Jeffrey Zaslow was looking for his next nonfiction narrative when he came across Becker’s Bridal, a family-owned boutique in a small town outside Detroit “where there were more dresses than people,” he says of the setting of his latest, The Magic Room.
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The store is also where generations of Becker women—and more than 100,000 brides from all over the Midwest—have come to buy their wedding dresses since 1934. Zaslow fell under the spell of the “Magic Room,” a softly lit space with floor-to-ceiling mirrors, where a bride-to-be can step onto a pedestal and watch herself—and her mother’s face—transform as she tries on her wedding dress for the first time. It was this mother-daughter moment that inspired Zaslow, a father himself, to spend a year following the lives of the Becker family and the women who traveled to the shop.
What makes a bridal shop a good setting for a story about parents and children?
[Getting married] is a key moment in a young women’s life. It’s arguably “the” moment, short of having a child. When you look at the bridal magazines, it’s all about the veil and the caterer and the honeymoon, but what’s really going on in people’s heads is much more visceral and much scarier than that in a way.
Everybody is thinking forward, and they’re thinking backward. They’re thinking about who they are and who they want to be. Parents think about the dreams they have for their children. It’s a good moment to say to people, “What’s on your mind?” and to ask them about their lives.
How did you convince Shelley Becker, the shop’s owner, to let you write a book about her family?
I called her six or seven times, and she never returned my phone calls. I guess it’s kind of crazy—a guy walks into your life and says, “I want to write the story of your family going back to 1934. I want to hang out in the bridal shop for a year. Will you let me?”
She’s a special woman, Shelley, and I think she saw that there was a potential for beauty in it. I think it was scary for her because I was going to write about her divorce and issues in her family and who-knows-what. I really wanted to honor her story as much as I could and the story of her family.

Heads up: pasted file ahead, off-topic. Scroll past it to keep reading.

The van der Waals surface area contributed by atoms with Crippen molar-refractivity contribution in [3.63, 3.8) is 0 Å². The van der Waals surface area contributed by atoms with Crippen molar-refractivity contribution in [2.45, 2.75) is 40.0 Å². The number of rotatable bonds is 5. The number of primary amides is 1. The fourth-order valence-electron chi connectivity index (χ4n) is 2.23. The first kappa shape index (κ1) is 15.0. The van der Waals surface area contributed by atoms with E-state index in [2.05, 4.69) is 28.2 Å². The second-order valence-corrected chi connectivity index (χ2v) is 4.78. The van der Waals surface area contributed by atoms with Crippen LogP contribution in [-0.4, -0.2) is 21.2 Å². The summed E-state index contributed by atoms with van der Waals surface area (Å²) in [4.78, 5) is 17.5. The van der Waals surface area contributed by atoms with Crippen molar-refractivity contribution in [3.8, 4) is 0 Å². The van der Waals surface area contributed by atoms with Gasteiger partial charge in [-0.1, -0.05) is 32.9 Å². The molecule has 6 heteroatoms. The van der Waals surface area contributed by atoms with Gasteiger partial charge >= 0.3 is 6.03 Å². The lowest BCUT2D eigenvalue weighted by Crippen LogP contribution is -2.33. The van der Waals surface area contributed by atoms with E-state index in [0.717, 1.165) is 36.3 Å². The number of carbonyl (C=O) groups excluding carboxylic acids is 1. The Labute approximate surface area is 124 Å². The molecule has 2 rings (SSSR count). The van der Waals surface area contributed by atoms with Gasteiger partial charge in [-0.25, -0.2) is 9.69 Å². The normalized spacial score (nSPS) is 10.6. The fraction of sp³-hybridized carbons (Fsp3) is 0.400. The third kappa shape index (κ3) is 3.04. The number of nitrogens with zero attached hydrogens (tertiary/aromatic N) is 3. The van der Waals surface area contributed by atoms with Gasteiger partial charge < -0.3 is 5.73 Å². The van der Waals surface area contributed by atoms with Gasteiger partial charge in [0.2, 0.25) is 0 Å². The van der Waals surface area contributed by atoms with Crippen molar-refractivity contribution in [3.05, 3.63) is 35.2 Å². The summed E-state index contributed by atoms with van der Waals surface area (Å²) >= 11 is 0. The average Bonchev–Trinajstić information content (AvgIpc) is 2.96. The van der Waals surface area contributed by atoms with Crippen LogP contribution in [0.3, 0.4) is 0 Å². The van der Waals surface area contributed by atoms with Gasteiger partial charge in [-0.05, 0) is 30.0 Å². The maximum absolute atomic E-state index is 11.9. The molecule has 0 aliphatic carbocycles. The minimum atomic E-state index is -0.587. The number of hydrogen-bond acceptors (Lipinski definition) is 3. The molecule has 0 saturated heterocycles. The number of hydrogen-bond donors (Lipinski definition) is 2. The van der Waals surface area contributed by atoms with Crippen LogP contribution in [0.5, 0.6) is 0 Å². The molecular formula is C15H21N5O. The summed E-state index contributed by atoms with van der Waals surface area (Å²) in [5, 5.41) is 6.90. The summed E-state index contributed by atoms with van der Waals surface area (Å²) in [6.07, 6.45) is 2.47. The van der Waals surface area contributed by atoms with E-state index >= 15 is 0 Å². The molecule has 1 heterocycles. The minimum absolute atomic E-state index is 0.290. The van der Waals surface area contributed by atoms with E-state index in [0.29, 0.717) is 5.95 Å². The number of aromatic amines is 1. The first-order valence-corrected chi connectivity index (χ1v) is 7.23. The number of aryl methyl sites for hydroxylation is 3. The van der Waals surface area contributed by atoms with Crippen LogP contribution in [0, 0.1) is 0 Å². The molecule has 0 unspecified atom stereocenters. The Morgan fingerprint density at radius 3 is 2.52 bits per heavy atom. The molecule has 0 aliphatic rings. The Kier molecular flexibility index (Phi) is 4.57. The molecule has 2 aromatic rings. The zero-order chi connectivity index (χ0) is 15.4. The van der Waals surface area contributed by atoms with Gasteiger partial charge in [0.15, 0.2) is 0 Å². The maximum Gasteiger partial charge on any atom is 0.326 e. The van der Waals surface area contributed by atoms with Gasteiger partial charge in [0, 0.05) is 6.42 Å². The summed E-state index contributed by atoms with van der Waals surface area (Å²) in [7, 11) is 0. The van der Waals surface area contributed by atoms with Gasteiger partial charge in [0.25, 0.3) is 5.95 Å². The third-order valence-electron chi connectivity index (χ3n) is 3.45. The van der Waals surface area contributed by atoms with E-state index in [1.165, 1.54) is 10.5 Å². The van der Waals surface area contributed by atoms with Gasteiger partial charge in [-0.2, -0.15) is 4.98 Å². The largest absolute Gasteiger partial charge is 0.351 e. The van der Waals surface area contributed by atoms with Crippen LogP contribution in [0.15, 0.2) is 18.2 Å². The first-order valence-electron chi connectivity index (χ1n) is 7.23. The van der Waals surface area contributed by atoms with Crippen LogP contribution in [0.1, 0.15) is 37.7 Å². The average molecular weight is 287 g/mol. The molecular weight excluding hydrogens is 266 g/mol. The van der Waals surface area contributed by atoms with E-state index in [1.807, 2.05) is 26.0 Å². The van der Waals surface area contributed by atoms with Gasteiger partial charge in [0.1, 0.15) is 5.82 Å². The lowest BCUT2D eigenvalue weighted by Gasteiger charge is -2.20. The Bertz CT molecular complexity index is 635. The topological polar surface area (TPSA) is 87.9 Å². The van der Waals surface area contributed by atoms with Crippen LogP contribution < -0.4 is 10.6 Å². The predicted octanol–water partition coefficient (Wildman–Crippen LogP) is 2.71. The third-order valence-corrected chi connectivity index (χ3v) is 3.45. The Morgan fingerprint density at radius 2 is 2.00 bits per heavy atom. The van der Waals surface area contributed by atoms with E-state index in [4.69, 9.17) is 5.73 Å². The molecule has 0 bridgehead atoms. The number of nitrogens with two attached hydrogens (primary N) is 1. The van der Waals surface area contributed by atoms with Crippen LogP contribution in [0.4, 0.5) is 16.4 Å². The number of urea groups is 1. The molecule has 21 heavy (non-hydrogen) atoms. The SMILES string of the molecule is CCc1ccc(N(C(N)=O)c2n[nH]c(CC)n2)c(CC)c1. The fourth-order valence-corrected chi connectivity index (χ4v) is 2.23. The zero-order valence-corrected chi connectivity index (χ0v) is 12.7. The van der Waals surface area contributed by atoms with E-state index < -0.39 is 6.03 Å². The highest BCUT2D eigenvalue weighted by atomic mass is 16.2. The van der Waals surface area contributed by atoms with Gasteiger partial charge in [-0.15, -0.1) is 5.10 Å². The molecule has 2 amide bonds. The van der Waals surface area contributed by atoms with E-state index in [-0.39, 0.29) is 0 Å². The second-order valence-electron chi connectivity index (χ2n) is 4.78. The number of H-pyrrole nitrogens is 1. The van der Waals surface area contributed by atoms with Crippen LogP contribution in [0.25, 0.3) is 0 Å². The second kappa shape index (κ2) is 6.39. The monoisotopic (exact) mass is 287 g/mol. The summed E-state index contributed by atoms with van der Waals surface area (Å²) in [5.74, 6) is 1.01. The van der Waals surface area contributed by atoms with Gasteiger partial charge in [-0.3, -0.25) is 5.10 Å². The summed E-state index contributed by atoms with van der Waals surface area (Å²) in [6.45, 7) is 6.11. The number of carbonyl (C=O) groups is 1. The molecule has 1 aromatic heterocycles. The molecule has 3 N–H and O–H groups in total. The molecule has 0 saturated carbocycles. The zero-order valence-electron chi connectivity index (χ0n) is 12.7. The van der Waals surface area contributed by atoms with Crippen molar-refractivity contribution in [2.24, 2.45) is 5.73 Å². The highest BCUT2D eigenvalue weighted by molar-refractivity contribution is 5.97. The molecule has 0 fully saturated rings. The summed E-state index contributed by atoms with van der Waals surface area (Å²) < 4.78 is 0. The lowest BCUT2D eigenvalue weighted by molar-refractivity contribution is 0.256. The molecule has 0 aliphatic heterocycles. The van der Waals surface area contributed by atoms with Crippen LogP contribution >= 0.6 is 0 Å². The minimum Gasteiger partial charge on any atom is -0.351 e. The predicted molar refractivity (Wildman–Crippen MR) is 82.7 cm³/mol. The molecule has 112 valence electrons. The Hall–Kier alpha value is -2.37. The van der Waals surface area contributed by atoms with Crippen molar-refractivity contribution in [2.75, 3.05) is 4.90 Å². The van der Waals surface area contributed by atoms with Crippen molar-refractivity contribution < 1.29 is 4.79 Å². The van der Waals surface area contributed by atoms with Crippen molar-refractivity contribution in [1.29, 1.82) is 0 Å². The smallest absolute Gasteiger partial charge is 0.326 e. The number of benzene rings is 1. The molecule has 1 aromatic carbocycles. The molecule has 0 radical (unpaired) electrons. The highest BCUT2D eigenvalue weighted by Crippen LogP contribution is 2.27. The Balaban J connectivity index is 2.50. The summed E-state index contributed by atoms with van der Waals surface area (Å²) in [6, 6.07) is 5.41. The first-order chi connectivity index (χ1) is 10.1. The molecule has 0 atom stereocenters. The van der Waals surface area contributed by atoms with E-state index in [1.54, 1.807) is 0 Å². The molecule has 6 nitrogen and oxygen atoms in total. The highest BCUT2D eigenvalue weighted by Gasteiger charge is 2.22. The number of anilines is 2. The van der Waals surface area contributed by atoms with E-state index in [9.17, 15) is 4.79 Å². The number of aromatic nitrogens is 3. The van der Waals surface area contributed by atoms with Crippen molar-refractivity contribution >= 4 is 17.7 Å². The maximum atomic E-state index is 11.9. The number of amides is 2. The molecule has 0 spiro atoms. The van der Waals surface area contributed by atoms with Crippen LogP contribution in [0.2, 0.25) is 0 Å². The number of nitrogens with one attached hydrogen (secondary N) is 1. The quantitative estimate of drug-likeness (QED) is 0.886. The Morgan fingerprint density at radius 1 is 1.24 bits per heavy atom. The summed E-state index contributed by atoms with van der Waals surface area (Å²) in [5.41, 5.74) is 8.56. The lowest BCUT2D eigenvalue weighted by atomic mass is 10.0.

Not many men get to see the inside of a bridal shop. What was it like?
That’s true. I spent a lot of days where I was the only man around. I have three daughters—that’s what made me want to write the book—so I was sort of used to being around women. It’s a very emotional time for women when they’re buying the dress and for their mothers. I saw a lot of tears, and I saw a lot of uptightness, and I saw a lot of love.
What did you learn about the wedding industry?
I learned the tricks of the trade. It’s all about selling for sure. They’re trying to sell dresses, but Becker’s is more about getting to know the person. It’s about selling, but it’s about matters of the heart, too…I think that’s the secret to their success. They’re not overbearing in their sales ploys.
I did learn about all the ways in which you can coerce the bride into a more expensive dress. If you show them the cheap dress, they’ll want it, so you start by showing them the expensive dresses. It’s hard for the mom-and-pop bridal shops because people will go in there and try on a dress and then go on the Internet and buy it for $50 cheaper.
That happens all the time to Becker’s. That’s retail. Usually, it doesn’t matter, but it’s so labor-intensive to help a bride try on a dress—sometimes it goes on for days—and for them to then go and buy it online, that’s not really fair.
What do you remember about your wedding?
My wedding was on the fourth of July in 1987. My mother-in-law wasn’t so eager to have fireworks, and my wife was a little uptight. We’ve had a great marriage, but the wedding was not so easy. When we left the synagogue my mother-in-law was sitting in the limo waiting for us. So it was the three of us in the limo right after we got married. I’ve been kidding her about that for 25 years.